The housing affordability crisis in Chilliwack was on the menu at a breakfast meeting in the Neighbourhood Learning Centre Tuesday.
It was the monthly gathering of Chilliwack Healthier Community (CHC) a network of more than 40 health and social service providers, and other partners, who work to solve some of Chilliwack’s thorniest social problems.
They heard updates on affordable and low-income housing projects totalling more than 150 units for Chilliwack that are in the works.
Some have broken ground, while others are still in the planning stages.
Graham McMahon is the new housing development coordinator for Pacific Community Resources Society. He’s been in his new role since in June, working hard on a made-in-Chilliwack project he is developing named the Housing Hub.
“We’re trying to come up a plan to deal with the housing crisis we’re in,” McMahon said, setting the stage as to why this has become a crisis.
It has almost impossible to secure rental housing now, and “reno-victions” have become commonplace in Chilliwack, one of B.C.’s fastest growing communities. Rental properties are being purchased because Chilliwack is seen as one of the last “affordable” housing communities in terms of real estate prices, McMahon said, using the air quotes.
A 204 per cent increase in homelessness was also revealed in the last homeless count, McMahon said. Add to that the hidden homeless, and the large at-risk population which spends more than 50 per cent of their income on rent to get a fuller picture.
Karen Stanton, City of Chilliwack’s director of development, gave a quick summary of a decade of city-led planning and partnering by staff and council, to ink an affordable housing strategy, which later was refined and re-branded as Homeless Action Plan.
Although homelessness and housing are provincial responsibilities, the city has been involved since day one, behind the scenes and up front, taking action in areas where it can.
It has been necessary to “attack the issues on multiple fronts,” Stanton said, and that is being accomplished through the work of the CHC network.
Critics have said that the city should “do something” despite it being a provincial jurisdiction.
More than $1 million in fees were waived by council for two residential housing projects coming down the pike, which is “significant” support, she said, which is appreciated by BC Housing.
“I can tell you we are doing as much as we can, and it’s a lot more than before,” said Stanton. “But no single agency can tackle this alone.”
Janice Silver, CEO of Mamele’awt Qweesome Housing Society (MQHS) gave an update on the new 80-unit project going in on Yale Road, behind Canton Gardens to house low-income families and at-risk youth. Formerly under the working title of Urban Village, the new name of the project is The Waterstone.
They broke ground last fall and should be completed by December 2018. The plan for the Waterstone is to offer market rentals, as well as affordable housing units, with the ground-floor reserved for commercial use.
The approach will be “fully inclusive” and serve a diverse clientele. It will “celebrate Indigenous culture, and welcome all.”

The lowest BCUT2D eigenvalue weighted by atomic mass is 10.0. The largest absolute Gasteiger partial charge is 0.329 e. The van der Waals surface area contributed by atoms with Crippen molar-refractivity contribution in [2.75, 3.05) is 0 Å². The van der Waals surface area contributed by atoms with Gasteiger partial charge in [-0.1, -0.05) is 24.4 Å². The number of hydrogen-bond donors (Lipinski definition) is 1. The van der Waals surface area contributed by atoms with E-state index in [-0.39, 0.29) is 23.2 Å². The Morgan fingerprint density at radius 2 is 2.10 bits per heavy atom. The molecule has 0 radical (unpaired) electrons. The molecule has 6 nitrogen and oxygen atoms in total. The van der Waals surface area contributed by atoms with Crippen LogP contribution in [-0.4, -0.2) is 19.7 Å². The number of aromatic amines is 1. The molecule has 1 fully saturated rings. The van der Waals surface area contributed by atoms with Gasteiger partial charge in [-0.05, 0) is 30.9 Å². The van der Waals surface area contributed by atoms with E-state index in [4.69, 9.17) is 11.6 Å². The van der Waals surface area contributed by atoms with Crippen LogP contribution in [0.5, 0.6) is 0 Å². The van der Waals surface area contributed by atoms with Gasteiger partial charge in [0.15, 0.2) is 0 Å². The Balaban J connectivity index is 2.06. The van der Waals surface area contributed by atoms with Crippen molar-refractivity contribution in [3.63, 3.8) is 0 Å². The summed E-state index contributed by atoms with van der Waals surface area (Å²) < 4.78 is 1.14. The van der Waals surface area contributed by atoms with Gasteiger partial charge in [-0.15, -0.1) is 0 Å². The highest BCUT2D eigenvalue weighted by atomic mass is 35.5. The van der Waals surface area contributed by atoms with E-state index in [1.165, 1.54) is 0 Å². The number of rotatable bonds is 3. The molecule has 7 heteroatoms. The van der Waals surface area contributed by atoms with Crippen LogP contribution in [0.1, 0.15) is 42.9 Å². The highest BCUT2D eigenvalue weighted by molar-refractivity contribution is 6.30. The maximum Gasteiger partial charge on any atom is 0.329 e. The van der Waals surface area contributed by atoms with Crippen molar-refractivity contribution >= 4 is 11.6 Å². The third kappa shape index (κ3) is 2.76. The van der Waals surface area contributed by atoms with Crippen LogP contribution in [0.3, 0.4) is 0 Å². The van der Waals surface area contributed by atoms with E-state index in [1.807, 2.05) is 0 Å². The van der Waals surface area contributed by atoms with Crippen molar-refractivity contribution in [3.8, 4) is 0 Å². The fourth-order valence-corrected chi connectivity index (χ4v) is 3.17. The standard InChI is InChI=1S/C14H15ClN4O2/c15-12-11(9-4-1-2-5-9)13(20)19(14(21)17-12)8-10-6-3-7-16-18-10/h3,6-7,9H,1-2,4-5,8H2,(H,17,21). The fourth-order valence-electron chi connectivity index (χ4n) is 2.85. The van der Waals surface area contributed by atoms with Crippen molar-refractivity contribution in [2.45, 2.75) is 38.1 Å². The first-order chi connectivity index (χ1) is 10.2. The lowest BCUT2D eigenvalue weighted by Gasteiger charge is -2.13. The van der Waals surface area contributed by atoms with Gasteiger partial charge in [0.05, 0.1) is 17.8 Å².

Add to those 80 units, another 36.
Ruth and Naomi’s Mission is building its 36-unit Family Centre on Princess Avenue.
The new structure will be behind the existing mission building, explained RAN executive director Bill Raddatz. They’re hoping to be in by September, but that’s not guaranteed.
There will be one-bedroom, two-bedroom and three-bedroom units in the upper floors of the new building. Rents will range from $550 to $775, which are about 40 per cent below market rates.
The first level will see a wellness centre, with medical doctors, dentists, counsellors and a daycare on the other side, with affordable units and more above.
“The centre will offer full-fledged service for our community, not just for residents of the building.”
Tim Bohr, Community Ministries Director for Salvation Army in Chilliwack, told the group he had good news to report, with the new modular shelter going in where their parking lot now is, and a more permanent building is planned for the longer term.
“We are generally moving in the right direction,” Bohr said.
He said the 46-bed Modular Temporary Shelter they are planning in partnership with B.C. Housing will be the first “low-barrier” facility in Chilliwack with interconnecting portables built by Britco.
Bohr was asked about the eviction of the Evans Road homeless camp recently, and if there was room for any those people at the Sally Ann, had they desired to sleep there.
“We’ve been in those camps with our outreach workers for several months, actually for over a few years, because that thing has been going on for several years.
“The offer has always been, ‘Come to our shelter, go to Ruth and Naomi’s,’ as they begin the journey of getting out of this homelessness situation. There has been very, very little uptake. Bill (Raddatz) said he got one person. Again an example of how difficult it is to get those folks to take the first step.”
He said it’s a challenging demographic, but the news that Chilliwack will have “no barrier” housing available, which is part of the “Housing First” philosophy, is unprecedented.
“It means you can show up in any state of inebriation and still be given a cot. That didn’t exist prior to this.”
Jutta Wykpis of Pacific Community Resources Society, gave a report on the five-bedroom Butchart House purchased by BC Housing that opened recently, for those coming out of the 22-bed Annis Residence in the contact centre.
She also gave the crowd an overview of the Housing Hub, a “systems based” project known as the Housing Hub being created and piloted by PCRS Housing Development Coordinator Graham McMahon.
Stay tuned for more of this housing hub project in a later edition, as well as other initiatives in Chilliwack.